Tuesday, July 2, 2013

Pole-Vaulting The Shark

There are any number of "tacticool" courses out there.

It's a free country, some are run by consummate professionals, and some by shameless hucksters looking to prove P.T. Barnum correct (and succeeding beyond the dreams of mere avarice).
Caveat emptor.

But when someone purporting to teach a tactical contractor medical course issues a "round count" requirement, and then piles on by suggesting that 2250 rounds is probably 1000 rounds too low, but they're caving to the ammo shortage, grab your wallet with both hands.

But then, I was blissfully unaware of all this, preferring the sharks to go about their way of getting fed, while I pursue my own daily crust in my own manner. Live and let live.

Then, someone on a forum noted that he was ponying up $1650 for a 5-day class.
So I took a look at the syllabus.
And my head exploded, as seen below:

Good holy Christ!

I doubt if I spent much more than $1650 on nursing school to get an R.N., and it wasn't in pre-electricity days.

If that's the going rate, I'm definitely in the wrong end of this business.
$9/hr/student, for a class that's not even half as long as the D.O.T. mandate for basic EMT??
One 12-student class, per year, and I could take the other 51 weeks off!

I don't care how good they are, at those rates, the class should come with Kate Upton giving you a BJ for a graduation gift.

If you know absolutely nothing, and this was taught by SF 18Ds and Harvard Med School Emergency Medicine docs, I'd say $500, maybe $750 including materials.

YouTube is free, EMT classes at the JC or OccCenter are usually under $200 all-in, and you could put together a kick-ass kit with the $1400 you'd have saved.

And that's without even considering the amount of course time spent (wasted) on cram-teaching squad tactics, and burning through those 2250 pistol and rifle rounds which is time you aren't doing hands on, didactic, or lecture coverage of little things like hemorrhage control, airways, field improvisation, or all the other spiffy stuff you can get for free by downloading the PowerPoint's for TCCC free online about 5 places, and spending 50 hours on YouTube, or even better, 42 hours on youTube, and 8 hours 1:1 with a decent trauma RN, paramedic, Physician Asst., M.D., or even "just" a decent medic from the local volunteer fire squad.

Anybody purporting to teach you medical training who has a mandatory round count is a quack.
Not only is the round count at Harvard and Stanford Med School zero, but it's the same round count as at Ft. Sam Houston for 18Ds back in the day.

Medical training is medical training. Yes, there's obviously a component that requires a tactical mindset, but if you're burning through the basic load of a squad in combat, you aren't a medic, you're the Terminator.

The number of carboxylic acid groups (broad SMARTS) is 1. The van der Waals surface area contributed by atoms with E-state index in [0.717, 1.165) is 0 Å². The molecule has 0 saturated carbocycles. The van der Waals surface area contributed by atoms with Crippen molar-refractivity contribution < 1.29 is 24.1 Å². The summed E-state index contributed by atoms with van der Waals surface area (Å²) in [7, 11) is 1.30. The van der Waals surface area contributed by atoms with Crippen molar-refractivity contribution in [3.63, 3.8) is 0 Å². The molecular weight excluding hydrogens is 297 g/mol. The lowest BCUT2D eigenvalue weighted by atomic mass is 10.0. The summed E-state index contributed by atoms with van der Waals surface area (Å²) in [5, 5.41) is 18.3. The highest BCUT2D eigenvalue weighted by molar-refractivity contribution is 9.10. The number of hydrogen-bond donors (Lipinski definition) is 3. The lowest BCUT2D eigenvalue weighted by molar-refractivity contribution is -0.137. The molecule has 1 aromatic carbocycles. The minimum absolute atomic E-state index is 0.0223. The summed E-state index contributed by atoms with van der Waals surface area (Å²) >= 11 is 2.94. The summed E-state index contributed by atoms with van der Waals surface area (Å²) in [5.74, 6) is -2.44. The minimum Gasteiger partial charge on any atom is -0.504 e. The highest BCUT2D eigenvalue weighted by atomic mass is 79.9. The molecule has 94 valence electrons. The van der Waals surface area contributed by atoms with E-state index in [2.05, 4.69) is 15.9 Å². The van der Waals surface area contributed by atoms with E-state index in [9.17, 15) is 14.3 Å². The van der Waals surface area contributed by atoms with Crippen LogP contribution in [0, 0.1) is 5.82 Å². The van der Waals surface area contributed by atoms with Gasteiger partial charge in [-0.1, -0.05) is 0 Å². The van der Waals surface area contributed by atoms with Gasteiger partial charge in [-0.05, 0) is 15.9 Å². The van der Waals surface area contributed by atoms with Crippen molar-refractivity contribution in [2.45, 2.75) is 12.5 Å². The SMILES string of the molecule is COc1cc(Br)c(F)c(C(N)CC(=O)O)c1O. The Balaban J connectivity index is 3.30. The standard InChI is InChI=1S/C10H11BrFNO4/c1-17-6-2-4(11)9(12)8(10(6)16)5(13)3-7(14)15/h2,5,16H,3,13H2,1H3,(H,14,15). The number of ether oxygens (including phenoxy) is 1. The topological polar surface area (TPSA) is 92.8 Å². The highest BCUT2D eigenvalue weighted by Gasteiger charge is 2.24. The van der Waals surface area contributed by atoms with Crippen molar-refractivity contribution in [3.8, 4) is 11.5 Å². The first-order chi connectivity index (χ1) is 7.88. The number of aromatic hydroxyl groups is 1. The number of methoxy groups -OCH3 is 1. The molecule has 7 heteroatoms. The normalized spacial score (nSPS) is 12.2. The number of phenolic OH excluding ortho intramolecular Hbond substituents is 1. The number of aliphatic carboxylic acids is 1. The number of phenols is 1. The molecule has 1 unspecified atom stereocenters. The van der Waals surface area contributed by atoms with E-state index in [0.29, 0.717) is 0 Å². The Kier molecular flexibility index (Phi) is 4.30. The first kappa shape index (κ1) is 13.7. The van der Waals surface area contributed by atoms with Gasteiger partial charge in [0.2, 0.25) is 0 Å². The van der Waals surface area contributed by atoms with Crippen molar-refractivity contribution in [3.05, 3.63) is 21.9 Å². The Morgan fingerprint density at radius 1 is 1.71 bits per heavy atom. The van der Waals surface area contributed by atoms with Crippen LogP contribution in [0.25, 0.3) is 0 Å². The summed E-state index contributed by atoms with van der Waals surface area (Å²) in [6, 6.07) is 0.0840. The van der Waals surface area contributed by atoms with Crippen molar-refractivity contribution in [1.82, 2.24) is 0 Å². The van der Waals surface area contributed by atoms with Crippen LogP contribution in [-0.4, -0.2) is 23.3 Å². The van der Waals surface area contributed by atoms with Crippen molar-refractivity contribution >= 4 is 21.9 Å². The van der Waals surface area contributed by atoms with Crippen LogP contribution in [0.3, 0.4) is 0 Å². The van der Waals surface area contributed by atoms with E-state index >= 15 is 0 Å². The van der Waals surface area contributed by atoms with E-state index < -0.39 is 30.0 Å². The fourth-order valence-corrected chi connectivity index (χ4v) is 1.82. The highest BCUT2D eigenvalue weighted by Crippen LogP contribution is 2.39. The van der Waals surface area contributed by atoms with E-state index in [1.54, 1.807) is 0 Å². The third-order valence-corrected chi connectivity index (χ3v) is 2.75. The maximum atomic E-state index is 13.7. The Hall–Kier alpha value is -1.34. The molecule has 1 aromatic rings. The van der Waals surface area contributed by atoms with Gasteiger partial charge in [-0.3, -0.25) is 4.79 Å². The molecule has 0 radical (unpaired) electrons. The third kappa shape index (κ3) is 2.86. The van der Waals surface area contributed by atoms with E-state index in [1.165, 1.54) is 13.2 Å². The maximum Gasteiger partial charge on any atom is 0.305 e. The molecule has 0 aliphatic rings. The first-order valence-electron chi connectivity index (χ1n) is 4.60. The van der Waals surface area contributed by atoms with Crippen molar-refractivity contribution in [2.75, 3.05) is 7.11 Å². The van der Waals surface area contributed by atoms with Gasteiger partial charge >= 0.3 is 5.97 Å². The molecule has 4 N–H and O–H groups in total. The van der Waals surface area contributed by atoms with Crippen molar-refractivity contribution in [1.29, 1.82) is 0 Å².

I don't care who teaches this, or what their other bona fides are, this smells like Rambo Fantasy Baseball Camp.

Seriously, find a good TCCC class, and learn how to use the medical toys and apply the assessments. Learning medical stuff from guys who want to shoot stuff up is as silly as taking shooting classes from doctors. (Oh, too late, Front Sight grads. WTF?)

What next, Massad Ayoob teaches field appendectomies with the .40 S&W?
The MagPul Dynamics School of Cardiology? For $5K a pop??

Trauma training and firearms go together like peanut butter and jellyfish.
One is going to be good, and the other is going to be horrible. You guess which.
Medicine, even field medicine, is a higher thinking and fine motor set of skills. You have to know it well on its own before anyone gets anything out of loud noises and high adrenaline tactical exercises, except being really stressed, and poorly trained.

I'm trying to think of the medical school, nursing school, paramedic school, or anything like where they run the participants through BUD/S Hell Week the entire time, but I'm coming up with nothing.

I have seen this business model before though.
Usually, it's called Film School.

Ay carumba!
Best Regards,

Boys and girls, if the market is charging $1650 for less than half the content of the most basic EMT course available, save your dough and stay home.
That market is broken, crazy, or both.
The American Academy of Orthopedics publishes Emergency Care And Transportation Of The Sick And Injured, 10th ed., every several years. It's the bible of emergency medical care, and it's available on Amazon for $62.76.
The PowerPoint notes for Tactical Combat Casualty Care are available free online in multiple places. (And I've already covered the Average Citizen highlights on this blog.)
So are any number of videos demonstrating and explaining all the concepts and specific techniques in both of the above, on YouTube.
This is one of the few places where the Internet is truly wonderful.
If, out of sheer gratitude, you'd like to split the difference, and send me half of the $1487.26 I just saved you, I'll be happy to tell you where to send a check for my $743.63.
And when someone shoots at you, duck and cover, then shoot back.
Now I've just saved you 2250 rounds of ammunition better allocated for other purposes.
So by internet standards, I'm also a tactical shooting school guru.
Genuflect as you leave the Presence.

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